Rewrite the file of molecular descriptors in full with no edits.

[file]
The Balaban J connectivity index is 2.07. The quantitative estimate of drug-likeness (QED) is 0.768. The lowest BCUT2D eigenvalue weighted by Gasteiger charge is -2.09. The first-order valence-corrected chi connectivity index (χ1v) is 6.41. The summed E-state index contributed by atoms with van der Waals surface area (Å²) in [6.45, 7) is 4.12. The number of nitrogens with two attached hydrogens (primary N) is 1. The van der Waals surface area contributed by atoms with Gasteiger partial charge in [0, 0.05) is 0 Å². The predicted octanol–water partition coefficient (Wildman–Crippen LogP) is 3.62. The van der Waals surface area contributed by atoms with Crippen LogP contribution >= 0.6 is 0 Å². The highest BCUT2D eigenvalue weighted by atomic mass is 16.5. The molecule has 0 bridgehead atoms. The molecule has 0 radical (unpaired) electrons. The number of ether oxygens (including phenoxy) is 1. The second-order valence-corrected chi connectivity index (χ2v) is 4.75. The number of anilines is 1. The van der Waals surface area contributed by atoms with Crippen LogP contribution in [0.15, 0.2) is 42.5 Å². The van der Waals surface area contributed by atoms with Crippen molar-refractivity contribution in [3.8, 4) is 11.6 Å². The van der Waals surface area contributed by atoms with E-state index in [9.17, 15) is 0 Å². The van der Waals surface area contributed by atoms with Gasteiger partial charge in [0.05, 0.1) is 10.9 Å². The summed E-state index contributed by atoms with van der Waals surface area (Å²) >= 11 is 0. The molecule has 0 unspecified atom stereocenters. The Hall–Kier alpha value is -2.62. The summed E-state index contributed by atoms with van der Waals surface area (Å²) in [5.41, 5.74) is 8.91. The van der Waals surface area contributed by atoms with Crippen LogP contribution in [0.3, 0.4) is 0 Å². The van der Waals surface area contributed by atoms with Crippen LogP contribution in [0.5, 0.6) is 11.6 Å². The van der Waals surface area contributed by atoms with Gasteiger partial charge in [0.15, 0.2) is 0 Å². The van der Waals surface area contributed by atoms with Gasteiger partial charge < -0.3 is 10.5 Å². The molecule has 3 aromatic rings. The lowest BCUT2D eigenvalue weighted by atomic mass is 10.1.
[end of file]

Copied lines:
The Balaban J connectivity index is 2.07. The quantitative estimate of drug-likeness (QED) is 0.768. The lowest BCUT2D eigenvalue weighted by Gasteiger charge is -2.09. The first-order valence-corrected chi connectivity index (χ1v) is 6.41. The summed E-state index contributed by atoms with van der Waals surface area (Å²) in [6.45, 7) is 4.12. The number of nitrogens with two attached hydrogens (primary N) is 1. The van der Waals surface area contributed by atoms with Gasteiger partial charge in [0, 0.05) is 0 Å². The predicted octanol–water partition coefficient (Wildman–Crippen LogP) is 3.62. The van der Waals surface area contributed by atoms with Crippen LogP contribution >= 0.6 is 0 Å². The highest BCUT2D eigenvalue weighted by atomic mass is 16.5. The molecule has 0 bridgehead atoms. The molecule has 0 radical (unpaired) electrons. The number of ether oxygens (including phenoxy) is 1. The second-order valence-corrected chi connectivity index (χ2v) is 4.75. The number of anilines is 1. The van der Waals surface area contributed by atoms with Crippen LogP contribution in [0.15, 0.2) is 42.5 Å². The van der Waals surface area contributed by atoms with Crippen molar-refractivity contribution in [3.8, 4) is 11.6 Å². The van der Waals surface area contributed by atoms with E-state index in [9.17, 15) is 0 Å². The van der Waals surface area contributed by atoms with Gasteiger partial charge in [0.05, 0.1) is 10.9 Å². The summed E-state index contributed by atoms with van der Waals surface area (Å²) >= 11 is 0. The molecule has 0 unspecified atom stereocenters. The Hall–Kier alpha value is -2.62. The summed E-state index contributed by atoms with van der Waals surface area (Å²) in [5.41, 5.74) is 8.91. The van der Waals surface area contributed by atoms with Crippen LogP contribution in [0.3, 0.4) is 0 Å². The van der Waals surface area contributed by atoms with Crippen LogP contribution in [0.5, 0.6) is 11.6 Å². The van der Waals surface area contributed by atoms with Gasteiger partial charge in [0.15, 0.2) is 0 Å². The van der Waals surface area contributed by atoms with Gasteiger partial charge < -0.3 is 10.5 Å². The molecule has 3 aromatic rings. The lowest BCUT2D eigenvalue weighted by atomic mass is 10.1.